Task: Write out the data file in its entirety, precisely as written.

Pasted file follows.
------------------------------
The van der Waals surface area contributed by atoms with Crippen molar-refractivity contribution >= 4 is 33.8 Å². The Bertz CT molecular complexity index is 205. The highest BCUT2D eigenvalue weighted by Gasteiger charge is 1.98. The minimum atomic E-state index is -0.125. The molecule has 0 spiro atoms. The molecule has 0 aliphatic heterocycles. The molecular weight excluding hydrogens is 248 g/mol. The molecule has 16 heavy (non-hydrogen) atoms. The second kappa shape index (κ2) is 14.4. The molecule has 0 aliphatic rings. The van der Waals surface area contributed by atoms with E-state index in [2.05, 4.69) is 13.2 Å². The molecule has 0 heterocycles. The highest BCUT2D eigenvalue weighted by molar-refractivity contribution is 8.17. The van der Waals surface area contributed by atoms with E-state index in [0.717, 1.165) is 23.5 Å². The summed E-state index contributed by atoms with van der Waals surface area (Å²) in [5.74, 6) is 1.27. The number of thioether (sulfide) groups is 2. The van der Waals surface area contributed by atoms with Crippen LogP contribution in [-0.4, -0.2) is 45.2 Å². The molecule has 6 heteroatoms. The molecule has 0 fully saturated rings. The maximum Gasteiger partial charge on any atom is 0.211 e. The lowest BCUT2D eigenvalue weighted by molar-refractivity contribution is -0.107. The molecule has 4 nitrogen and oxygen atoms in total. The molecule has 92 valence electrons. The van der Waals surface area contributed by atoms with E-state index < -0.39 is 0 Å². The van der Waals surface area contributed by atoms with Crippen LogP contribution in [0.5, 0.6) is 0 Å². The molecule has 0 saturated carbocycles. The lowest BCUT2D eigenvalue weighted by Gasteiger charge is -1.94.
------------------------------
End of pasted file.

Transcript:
The van der Waals surface area contributed by atoms with Crippen molar-refractivity contribution >= 4 is 33.8 Å². The Bertz CT molecular complexity index is 205. The highest BCUT2D eigenvalue weighted by Gasteiger charge is 1.98. The minimum atomic E-state index is -0.125. The molecule has 0 spiro atoms. The molecule has 0 aliphatic heterocycles. The molecular weight excluding hydrogens is 248 g/mol. The molecule has 16 heavy (non-hydrogen) atoms. The second kappa shape index (κ2) is 14.4. The molecule has 0 aliphatic rings. The van der Waals surface area contributed by atoms with E-state index in [2.05, 4.69) is 13.2 Å². The molecule has 0 heterocycles. The highest BCUT2D eigenvalue weighted by molar-refractivity contribution is 8.17. The van der Waals surface area contributed by atoms with E-state index in [0.717, 1.165) is 23.5 Å². The summed E-state index contributed by atoms with van der Waals surface area (Å²) in [5.74, 6) is 1.27. The number of thioether (sulfide) groups is 2. The van der Waals surface area contributed by atoms with Crippen LogP contribution in [-0.4, -0.2) is 45.2 Å². The molecule has 6 heteroatoms. The molecule has 0 fully saturated rings. The maximum Gasteiger partial charge on any atom is 0.211 e. The lowest BCUT2D eigenvalue weighted by molar-refractivity contribution is -0.107. The molecule has 4 nitrogen and oxygen atoms in total. The molecule has 92 valence electrons. The van der Waals surface area contributed by atoms with E-state index < -0.39 is 0 Å². The van der Waals surface area contributed by atoms with Crippen LogP contribution in [0.5, 0.6) is 0 Å². The molecule has 0 saturated carbocycles. The lowest BCUT2D eigenvalue weighted by Gasteiger charge is -1.94.